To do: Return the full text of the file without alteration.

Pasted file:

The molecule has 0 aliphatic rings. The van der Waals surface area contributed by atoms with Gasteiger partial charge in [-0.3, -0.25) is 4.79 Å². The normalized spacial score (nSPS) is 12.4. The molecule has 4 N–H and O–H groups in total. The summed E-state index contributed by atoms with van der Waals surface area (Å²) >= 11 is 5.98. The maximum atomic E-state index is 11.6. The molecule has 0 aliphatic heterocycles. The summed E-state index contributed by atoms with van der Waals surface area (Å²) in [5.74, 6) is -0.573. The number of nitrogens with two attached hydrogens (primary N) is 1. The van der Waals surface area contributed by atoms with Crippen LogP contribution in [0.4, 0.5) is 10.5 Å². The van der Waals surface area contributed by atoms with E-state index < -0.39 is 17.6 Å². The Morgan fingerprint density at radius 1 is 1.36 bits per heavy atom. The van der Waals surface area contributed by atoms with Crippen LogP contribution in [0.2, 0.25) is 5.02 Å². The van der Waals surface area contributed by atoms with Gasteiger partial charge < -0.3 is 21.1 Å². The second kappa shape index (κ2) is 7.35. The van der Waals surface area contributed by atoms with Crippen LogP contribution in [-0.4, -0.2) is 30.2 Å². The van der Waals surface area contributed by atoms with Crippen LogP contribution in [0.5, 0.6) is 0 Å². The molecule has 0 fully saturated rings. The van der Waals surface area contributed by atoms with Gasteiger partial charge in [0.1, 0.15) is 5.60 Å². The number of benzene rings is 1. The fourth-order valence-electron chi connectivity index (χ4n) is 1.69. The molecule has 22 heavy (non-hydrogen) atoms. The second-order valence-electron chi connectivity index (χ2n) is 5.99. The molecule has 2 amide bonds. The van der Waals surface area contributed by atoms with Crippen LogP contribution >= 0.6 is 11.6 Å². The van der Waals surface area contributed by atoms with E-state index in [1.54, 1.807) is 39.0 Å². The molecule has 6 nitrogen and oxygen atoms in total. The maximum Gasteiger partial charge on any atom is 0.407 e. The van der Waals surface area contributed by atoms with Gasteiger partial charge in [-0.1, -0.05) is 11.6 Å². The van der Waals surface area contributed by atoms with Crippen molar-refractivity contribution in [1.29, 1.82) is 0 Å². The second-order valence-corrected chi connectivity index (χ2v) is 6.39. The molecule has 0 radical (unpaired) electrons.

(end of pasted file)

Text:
The molecule has 0 aliphatic rings. The van der Waals surface area contributed by atoms with Gasteiger partial charge in [-0.3, -0.25) is 4.79 Å². The normalized spacial score (nSPS) is 12.4. The molecule has 4 N–H and O–H groups in total. The summed E-state index contributed by atoms with van der Waals surface area (Å²) >= 11 is 5.98. The maximum atomic E-state index is 11.6. The molecule has 0 aliphatic heterocycles. The summed E-state index contributed by atoms with van der Waals surface area (Å²) in [5.74, 6) is -0.573. The number of nitrogens with two attached hydrogens (primary N) is 1. The van der Waals surface area contributed by atoms with Crippen LogP contribution in [0.4, 0.5) is 10.5 Å². The van der Waals surface area contributed by atoms with E-state index < -0.39 is 17.6 Å². The Morgan fingerprint density at radius 1 is 1.36 bits per heavy atom. The van der Waals surface area contributed by atoms with Crippen LogP contribution in [0.2, 0.25) is 5.02 Å². The van der Waals surface area contributed by atoms with Gasteiger partial charge < -0.3 is 21.1 Å². The second kappa shape index (κ2) is 7.35. The van der Waals surface area contributed by atoms with Crippen LogP contribution in [-0.4, -0.2) is 30.2 Å². The van der Waals surface area contributed by atoms with Crippen LogP contribution in [0.5, 0.6) is 0 Å². The molecule has 0 fully saturated rings. The van der Waals surface area contributed by atoms with Gasteiger partial charge in [0.1, 0.15) is 5.60 Å². The number of benzene rings is 1. The fourth-order valence-electron chi connectivity index (χ4n) is 1.69. The molecule has 22 heavy (non-hydrogen) atoms. The second-order valence-electron chi connectivity index (χ2n) is 5.99. The molecule has 2 amide bonds. The van der Waals surface area contributed by atoms with Crippen LogP contribution >= 0.6 is 11.6 Å². The van der Waals surface area contributed by atoms with E-state index in [1.54, 1.807) is 39.0 Å². The molecule has 6 nitrogen and oxygen atoms in total. The maximum Gasteiger partial charge on any atom is 0.407 e. The van der Waals surface area contributed by atoms with Gasteiger partial charge in [-0.1, -0.05) is 11.6 Å². The van der Waals surface area contributed by atoms with Crippen molar-refractivity contribution in [1.29, 1.82) is 0 Å². The second-order valence-corrected chi connectivity index (χ2v) is 6.39. The molecule has 0 radical (unpaired) electrons.